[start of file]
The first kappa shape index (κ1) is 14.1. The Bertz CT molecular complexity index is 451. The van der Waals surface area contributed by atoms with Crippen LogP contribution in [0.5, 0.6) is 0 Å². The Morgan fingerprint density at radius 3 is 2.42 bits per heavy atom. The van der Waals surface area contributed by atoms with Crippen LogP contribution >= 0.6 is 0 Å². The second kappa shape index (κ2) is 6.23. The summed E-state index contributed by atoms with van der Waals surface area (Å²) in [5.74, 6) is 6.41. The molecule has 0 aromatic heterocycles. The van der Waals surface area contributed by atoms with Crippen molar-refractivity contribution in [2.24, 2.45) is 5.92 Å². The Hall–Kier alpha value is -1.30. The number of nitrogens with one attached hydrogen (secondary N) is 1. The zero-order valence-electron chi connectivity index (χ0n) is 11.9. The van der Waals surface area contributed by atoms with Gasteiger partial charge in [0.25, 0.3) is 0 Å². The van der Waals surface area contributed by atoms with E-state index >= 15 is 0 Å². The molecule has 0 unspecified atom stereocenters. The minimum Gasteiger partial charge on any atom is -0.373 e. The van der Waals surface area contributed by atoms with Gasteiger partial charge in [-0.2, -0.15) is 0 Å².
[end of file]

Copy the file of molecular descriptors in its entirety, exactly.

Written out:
The first kappa shape index (κ1) is 14.1. The Bertz CT molecular complexity index is 451. The van der Waals surface area contributed by atoms with Crippen LogP contribution in [0.5, 0.6) is 0 Å². The Morgan fingerprint density at radius 3 is 2.42 bits per heavy atom. The van der Waals surface area contributed by atoms with Crippen LogP contribution >= 0.6 is 0 Å². The second kappa shape index (κ2) is 6.23. The summed E-state index contributed by atoms with van der Waals surface area (Å²) in [5.74, 6) is 6.41. The molecule has 0 aromatic heterocycles. The van der Waals surface area contributed by atoms with Crippen molar-refractivity contribution in [2.24, 2.45) is 5.92 Å². The Hall–Kier alpha value is -1.30. The number of nitrogens with one attached hydrogen (secondary N) is 1. The zero-order valence-electron chi connectivity index (χ0n) is 11.9. The van der Waals surface area contributed by atoms with Gasteiger partial charge in [0.25, 0.3) is 0 Å². The van der Waals surface area contributed by atoms with E-state index >= 15 is 0 Å². The molecule has 0 unspecified atom stereocenters. The minimum Gasteiger partial charge on any atom is -0.373 e. The van der Waals surface area contributed by atoms with Gasteiger partial charge in [-0.2, -0.15) is 0 Å².